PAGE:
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Old 01-20-2008, 07:28 AM
 
Location: Newark
12 posts, read 52,843 times
Reputation: 18

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Last Friday NJPAC officials announced a preliminary agreement with Dranoff Properties, a developer from Philadelphia, to build a $200 million building at Two Center Street, directly across the street from the arts center entrance. The building will have 250 apartments, retail space and parking for more than 700 cars.

Isn't this what downtown Newark is missing, residents?

Reference:

NJ.com
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Old 01-20-2008, 07:57 AM
 
9,124 posts, read 34,353,960 times
Reputation: 3605
Quote:
Originally Posted by metronewark View Post
Last Friday NJPAC officials announced a preliminary agreement with Dranoff Properties, a developer from Philadelphia, to build a $200 million building at Two Center Street, directly across the street from the arts center entrance. The building will have 250 apartments, retail space and parking for more than 700 cars.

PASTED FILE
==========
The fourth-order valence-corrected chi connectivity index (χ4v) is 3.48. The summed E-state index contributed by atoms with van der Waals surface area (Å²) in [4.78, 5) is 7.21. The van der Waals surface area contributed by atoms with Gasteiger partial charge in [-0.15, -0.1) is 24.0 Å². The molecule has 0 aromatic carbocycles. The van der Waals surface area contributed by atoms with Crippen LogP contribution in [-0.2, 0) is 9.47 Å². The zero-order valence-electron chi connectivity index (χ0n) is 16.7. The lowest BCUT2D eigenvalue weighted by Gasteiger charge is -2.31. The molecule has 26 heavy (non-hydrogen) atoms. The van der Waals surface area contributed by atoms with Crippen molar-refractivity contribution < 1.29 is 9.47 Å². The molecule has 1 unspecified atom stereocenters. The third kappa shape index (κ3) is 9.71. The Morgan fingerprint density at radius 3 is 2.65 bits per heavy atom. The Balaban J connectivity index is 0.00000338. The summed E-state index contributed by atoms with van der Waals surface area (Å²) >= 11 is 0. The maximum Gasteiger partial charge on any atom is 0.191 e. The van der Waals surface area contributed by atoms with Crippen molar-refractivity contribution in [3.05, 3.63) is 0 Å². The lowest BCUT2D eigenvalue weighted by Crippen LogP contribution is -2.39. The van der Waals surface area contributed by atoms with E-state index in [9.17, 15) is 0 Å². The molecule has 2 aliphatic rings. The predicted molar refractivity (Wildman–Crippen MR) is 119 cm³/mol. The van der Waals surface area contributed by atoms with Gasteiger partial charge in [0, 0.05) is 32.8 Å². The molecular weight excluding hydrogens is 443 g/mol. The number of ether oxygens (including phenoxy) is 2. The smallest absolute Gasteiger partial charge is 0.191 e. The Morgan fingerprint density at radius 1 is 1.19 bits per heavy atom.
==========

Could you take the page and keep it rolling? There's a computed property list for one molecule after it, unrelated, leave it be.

Isn't this what downtown Newark is missing, residents?

Reference:

NJ.com
The key terms are underlined. I hate to be pessimistic, but I looked at several mid-rise/high-rise condo projects that were planned for Newark when I was the preconstruction director for a major GC in NJ, and the numbers don't work. The construction costs in Newark are the same as in Jersey City, yet they can't command the same rents and sales prices- hence there's no money left for the developer (and they don't generally work for free). They all think they'll go and get wage concessions fro the unions to make the numbers work, but the unions basically tell them to go scratch- there's plenty of work out there for them without having to lower their wages for the "pleasure" of working in Newark. Now you've got a developer coming in from Philly who thinks he's got all the answers, but he'll soon find out that it's not gonna work.

BTW, Newark doesn't exactly make things easy for the developers either- they've got a minority participaction program that is literally impossible to make meet without spending ridiculous amounts of money. This only makes it harder to make the project budgets work.
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